January 4, 2024

Fast Fashion Leads to Poorer Quality Clothes

Fast fashion leads to poor-quality items and a poorer quality of life for workers

Our Clothes May Be Getting Cheaper, but Their Quality Isn’t

What makes fashion fast is one, how consumers consume and two, how clothing is produced. These variables are not separate and have a direct relationship to each other and with the earth.

Trends & Fast Fashion

With new trends comes the emergency in the production line to keep up. Suddenly “that’s so 2008” has become “that’s so last week”. This is how fast-moving a trend may be; it’s here for the sprint, not the mile. A trend lacks stamina and can only be in the moment of things.

In turn, the average fashion consumer is influenced to alter their wardrobe with a frequency that accelerates the development and testing of the merchandise itself. This pressure results in high quantity to satisfy high demand but at a great loss of quality in design.

Design & Planned Obsolence

The Industrial Designers Society of America defines design as “the marriage of appearance and utility”.  This marriage centers on three key elements: aesthetics, function, and make-ability. The last step--how a thing is made--tends to be where most changes are. [1]

In 1932, real estate broker Bernard London coined the term “planned obsolescence” to suggest a season or expectancy of a product’s life in an industry model where fashion would rotate along a healthier cycle. Meanwhile, fashion companies today are motivated to produce as fast as consumer behaviors allow for, which is moved by what is desirable or undesirable at any given time.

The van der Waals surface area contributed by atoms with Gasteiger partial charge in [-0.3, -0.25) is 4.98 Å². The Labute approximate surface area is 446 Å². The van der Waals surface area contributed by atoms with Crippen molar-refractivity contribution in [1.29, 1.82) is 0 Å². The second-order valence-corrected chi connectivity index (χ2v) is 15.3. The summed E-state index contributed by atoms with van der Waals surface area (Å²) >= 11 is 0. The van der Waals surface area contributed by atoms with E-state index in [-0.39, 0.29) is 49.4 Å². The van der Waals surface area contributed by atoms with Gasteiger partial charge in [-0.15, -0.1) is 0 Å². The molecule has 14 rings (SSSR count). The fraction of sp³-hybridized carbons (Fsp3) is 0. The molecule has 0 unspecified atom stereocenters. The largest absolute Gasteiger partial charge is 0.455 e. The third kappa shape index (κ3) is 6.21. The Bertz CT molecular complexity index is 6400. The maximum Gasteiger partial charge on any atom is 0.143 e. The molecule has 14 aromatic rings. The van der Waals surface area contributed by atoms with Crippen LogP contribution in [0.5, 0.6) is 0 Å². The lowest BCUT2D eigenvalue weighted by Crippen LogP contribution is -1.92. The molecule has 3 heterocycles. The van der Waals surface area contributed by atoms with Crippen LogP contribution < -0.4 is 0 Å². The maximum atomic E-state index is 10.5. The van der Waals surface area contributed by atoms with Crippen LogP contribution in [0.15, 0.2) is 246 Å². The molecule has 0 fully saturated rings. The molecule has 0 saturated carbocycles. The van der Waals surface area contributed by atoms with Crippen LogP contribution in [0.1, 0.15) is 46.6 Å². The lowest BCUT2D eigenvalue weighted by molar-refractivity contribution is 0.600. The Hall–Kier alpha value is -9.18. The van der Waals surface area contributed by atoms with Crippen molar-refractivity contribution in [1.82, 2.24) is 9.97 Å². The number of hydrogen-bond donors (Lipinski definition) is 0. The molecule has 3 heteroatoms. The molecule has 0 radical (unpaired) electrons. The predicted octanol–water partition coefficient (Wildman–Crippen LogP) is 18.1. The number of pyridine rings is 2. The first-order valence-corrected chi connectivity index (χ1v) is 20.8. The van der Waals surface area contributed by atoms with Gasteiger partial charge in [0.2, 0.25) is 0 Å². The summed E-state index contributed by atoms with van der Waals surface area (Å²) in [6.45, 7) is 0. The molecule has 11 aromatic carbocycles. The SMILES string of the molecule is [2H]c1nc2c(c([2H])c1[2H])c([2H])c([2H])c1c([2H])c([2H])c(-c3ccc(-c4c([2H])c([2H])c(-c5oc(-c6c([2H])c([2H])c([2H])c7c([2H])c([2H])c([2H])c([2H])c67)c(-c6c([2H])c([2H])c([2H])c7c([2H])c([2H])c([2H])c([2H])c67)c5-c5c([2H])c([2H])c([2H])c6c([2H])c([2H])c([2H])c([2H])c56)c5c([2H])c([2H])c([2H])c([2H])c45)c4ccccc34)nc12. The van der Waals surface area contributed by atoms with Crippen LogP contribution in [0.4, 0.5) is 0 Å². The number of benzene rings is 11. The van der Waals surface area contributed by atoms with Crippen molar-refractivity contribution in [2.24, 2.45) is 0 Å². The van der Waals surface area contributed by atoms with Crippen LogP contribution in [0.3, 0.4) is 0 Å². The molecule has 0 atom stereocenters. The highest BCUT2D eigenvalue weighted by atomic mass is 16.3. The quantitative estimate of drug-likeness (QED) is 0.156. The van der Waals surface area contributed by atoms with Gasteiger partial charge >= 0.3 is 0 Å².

Unsustainable Cost

In the 21st century alone, quality has diminished considerably--with design choices meant to fall apart or worse. Using cheap synthetic fabric made from plastic (BPA) material like polyester has been linked to a “little-understood cascade of health effects”. [2] The production line of such low-quality merchandise is maintained by workers who are grossly underpaid and over-labored. With consumer spending in fashion being five times more now than in the ‘80s, “the quality of the item and the quality of life for workers have to take a hit” to produce that quickly. [1]

Online shops like Shein, which gained popularity at the start of the pandemic, can sell fast fashion at a cheap market because it is low quality and workers must perform as fast as consumption demands. While sales rose from 10 billion in 2020 to 100 billion in 2022, Shein’s workers earned a base salary of approximately $556 per month with one off-day every month. [3,4]


As the culture of consumption stands, consumers have more power as agents of change than corporations themselves. How we shift this culture relies on how we shift our behaviors; this includes but is not limited to the rate of our consumption and where we choose to consume. With the proper research, we can make more conscious decisions: from the rate and brands we consume to the responsibility to care and repair. There is also a significant movement toward buying secondhand, organizing clothes swaps, repurposing fabric, or redesigning entire articles of clothing. Every effort to reduce contributions to fast fashion is relevant and accessible to the everyday person